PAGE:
SpaceShipTwo makes a spectacle of itself in “Cold Flow” test
SpaceShipTwo producing an oxidizer contrail in a "Cold Flow" test flight (Photo: MarsScientific.com and Clay Center Observatory)
Just a week after the first in-flight venting of its nitrous system, Virgin Galactic’s SpaceShipTwo has made an even more spectacular step on the way to its first powered flight. The craft's 25th glide flight on April 12 saw oxidizer flow through the craft’s propulsion system and expelled through the nozzle at its rear in what is known as a “Cold Flow” procedure.
This was the first time the test has been conducted in flight, with the resulting oxidizer contrail creating a stunning spectacle in the skies above the Mojave Desert. Virgin Galactic says the flight provided the first taste of what SpaceShipTwo will actually look like as it makes its way to space.
Aside from the impressive visual display, the company says the successful “Cold Flow” test indicates that the system is flight ready. Actually igniting the rocket is all that remains to complete the profile of the upcoming first powered flight.
With that impending flight to be the first time that the spacecraft will be flown with all systems installed and operational, Virgin Galactic says that in many ways it will be the most significant milestone to date. The company was initially aiming to conduct the first powered flight by the end of 2012, but looks on track to achieve this within the coming months.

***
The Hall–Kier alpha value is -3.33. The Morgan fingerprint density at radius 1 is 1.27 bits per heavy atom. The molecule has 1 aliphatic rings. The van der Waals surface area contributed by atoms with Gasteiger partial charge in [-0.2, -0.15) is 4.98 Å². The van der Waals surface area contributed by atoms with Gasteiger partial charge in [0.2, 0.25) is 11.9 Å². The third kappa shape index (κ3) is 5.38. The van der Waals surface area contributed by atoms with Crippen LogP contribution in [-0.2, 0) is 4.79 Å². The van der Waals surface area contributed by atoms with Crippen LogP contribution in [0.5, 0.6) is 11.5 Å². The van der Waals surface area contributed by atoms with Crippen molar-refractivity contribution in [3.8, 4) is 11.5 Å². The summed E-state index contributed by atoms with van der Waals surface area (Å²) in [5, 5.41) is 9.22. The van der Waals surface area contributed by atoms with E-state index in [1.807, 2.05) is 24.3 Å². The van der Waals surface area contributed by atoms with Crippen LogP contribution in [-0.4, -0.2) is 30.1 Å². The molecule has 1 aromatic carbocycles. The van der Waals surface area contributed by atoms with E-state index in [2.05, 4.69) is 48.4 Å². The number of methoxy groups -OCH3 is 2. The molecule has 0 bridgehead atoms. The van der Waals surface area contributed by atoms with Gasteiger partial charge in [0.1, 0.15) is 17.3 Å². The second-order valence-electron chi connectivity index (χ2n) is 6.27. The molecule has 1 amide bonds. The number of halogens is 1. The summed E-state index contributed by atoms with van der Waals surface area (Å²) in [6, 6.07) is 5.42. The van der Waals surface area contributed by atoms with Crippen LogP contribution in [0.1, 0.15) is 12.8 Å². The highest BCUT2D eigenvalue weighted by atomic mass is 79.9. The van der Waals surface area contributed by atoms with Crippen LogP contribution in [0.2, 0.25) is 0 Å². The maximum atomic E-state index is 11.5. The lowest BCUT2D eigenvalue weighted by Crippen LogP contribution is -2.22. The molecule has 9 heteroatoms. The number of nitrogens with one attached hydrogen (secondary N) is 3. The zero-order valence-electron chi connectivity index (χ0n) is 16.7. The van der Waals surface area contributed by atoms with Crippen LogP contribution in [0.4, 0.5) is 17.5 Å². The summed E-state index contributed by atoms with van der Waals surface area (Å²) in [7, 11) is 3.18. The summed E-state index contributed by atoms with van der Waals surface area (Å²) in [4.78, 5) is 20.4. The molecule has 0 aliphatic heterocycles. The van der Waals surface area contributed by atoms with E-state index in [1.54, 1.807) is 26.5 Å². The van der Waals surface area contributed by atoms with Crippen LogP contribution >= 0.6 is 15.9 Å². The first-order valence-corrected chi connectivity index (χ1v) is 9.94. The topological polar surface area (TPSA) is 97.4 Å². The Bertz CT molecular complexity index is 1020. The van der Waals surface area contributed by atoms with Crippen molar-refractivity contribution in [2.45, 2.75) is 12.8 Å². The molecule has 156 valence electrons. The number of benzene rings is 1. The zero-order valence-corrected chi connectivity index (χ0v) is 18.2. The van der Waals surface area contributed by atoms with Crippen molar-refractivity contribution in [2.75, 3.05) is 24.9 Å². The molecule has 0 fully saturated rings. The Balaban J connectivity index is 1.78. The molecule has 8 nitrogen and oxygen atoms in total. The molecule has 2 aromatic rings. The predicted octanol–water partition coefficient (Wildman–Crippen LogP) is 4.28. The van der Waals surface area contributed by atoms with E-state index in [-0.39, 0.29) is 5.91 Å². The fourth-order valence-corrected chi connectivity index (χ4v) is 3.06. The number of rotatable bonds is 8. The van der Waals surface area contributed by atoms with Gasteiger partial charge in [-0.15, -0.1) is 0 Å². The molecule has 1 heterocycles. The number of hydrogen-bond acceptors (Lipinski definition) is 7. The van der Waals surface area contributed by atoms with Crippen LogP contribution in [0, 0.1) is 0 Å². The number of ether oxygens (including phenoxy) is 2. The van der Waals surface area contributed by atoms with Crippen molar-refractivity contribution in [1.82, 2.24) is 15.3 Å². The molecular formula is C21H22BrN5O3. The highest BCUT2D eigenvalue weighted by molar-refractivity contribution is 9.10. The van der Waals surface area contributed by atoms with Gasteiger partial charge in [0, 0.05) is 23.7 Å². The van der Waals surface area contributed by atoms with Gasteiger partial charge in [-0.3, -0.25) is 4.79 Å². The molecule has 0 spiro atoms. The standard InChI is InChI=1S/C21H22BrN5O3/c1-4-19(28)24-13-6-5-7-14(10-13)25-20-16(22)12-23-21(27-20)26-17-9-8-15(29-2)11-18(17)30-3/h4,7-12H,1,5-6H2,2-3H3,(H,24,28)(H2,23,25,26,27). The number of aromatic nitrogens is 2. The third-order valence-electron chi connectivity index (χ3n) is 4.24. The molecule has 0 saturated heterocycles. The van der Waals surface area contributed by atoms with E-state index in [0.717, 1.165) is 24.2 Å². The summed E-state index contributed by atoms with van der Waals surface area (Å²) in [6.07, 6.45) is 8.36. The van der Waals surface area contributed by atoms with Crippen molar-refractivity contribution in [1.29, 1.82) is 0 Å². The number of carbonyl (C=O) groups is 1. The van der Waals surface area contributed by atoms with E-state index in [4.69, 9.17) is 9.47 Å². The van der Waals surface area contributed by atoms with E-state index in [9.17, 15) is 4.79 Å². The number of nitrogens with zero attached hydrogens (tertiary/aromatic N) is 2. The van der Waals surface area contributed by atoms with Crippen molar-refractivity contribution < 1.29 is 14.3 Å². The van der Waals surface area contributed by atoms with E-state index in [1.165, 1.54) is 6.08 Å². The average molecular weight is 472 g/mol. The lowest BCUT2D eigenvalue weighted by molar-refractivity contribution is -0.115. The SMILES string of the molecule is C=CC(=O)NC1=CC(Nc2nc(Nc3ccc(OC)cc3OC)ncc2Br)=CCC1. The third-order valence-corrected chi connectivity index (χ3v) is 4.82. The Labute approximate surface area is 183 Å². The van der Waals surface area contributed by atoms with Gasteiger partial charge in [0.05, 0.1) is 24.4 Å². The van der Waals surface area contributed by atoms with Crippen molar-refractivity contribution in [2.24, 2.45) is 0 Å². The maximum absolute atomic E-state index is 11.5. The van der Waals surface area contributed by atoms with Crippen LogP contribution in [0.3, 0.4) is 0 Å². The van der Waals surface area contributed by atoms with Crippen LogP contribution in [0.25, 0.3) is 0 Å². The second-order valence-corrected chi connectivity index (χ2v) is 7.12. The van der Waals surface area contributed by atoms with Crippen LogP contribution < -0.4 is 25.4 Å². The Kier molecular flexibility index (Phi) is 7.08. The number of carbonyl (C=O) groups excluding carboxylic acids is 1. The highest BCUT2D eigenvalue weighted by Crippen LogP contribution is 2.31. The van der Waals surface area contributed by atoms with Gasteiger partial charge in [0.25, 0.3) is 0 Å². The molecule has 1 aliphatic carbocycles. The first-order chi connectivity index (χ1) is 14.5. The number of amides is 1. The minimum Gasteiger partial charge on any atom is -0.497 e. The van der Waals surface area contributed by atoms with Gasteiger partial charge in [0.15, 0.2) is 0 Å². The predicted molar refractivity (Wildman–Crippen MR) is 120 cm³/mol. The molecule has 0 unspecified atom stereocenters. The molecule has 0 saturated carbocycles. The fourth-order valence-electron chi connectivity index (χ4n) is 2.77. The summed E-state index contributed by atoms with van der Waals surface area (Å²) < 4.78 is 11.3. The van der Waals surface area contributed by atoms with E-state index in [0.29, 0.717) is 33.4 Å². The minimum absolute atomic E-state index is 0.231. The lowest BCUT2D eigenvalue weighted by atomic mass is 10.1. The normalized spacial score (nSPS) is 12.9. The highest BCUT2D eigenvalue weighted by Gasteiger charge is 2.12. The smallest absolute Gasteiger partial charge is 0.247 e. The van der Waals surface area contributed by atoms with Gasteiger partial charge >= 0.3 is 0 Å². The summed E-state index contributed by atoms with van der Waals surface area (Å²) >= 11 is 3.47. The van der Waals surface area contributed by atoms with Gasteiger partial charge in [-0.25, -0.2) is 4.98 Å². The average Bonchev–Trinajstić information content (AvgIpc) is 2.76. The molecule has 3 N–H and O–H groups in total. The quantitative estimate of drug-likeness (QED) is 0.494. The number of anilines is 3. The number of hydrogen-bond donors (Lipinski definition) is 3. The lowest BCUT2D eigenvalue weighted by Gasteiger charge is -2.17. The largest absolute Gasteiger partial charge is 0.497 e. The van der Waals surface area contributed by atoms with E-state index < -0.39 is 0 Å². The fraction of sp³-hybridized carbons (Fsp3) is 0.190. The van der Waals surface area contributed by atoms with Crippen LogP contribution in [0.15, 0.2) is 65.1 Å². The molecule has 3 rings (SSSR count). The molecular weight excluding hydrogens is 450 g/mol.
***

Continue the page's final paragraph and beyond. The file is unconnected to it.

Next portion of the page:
Source: Virgin Galactic
About the Author
Darren's love of technology started in primary school with a Nintendo Game & Watch Donkey Kong (still functioning) and a Commodore VIC 20 computer (not still functioning). In high school he upgraded to a 286 PC, and he's been following Moore's law ever since. This love of technology continued through a number of university courses and crappy jobs until 2008, when his interests found a home at Gizmag.
All articles by Darren Quick
To Boldly go, in a way no human has gone up before... that is one sweet looking bird...
I never got my concord ride maybe I'll be able to afford this before it's retired.
Has anyone considered that the earth is a closed system and every time an earth sourced vehicle leaves the atmosphere that is another little bit of the closed system that just left.
re; Nick Hill
Meteors fall to earth all the time so it is not a closed system.
We absorb and re-radiate tremendous amounts of energy (most forms) every second of every day... There is nothing closed about our system. With that said, nothing from SpaceShipTwo will leave our pico-system save maybe a tiny fraction of infrared from the actual burn.
Go Rutan, Go!
Earth is a closed system. Well, does that include 1000 watts per square meter of the Sun's energy (depending on how we measure it) that we get bombarded with when it's a nice day? Is that included in your closed system? We could launch 1,000,000 rockets a day and it would be utterly irrelevant. One big volcano is more pollution than all of mankind and the Earth just laughs it off.
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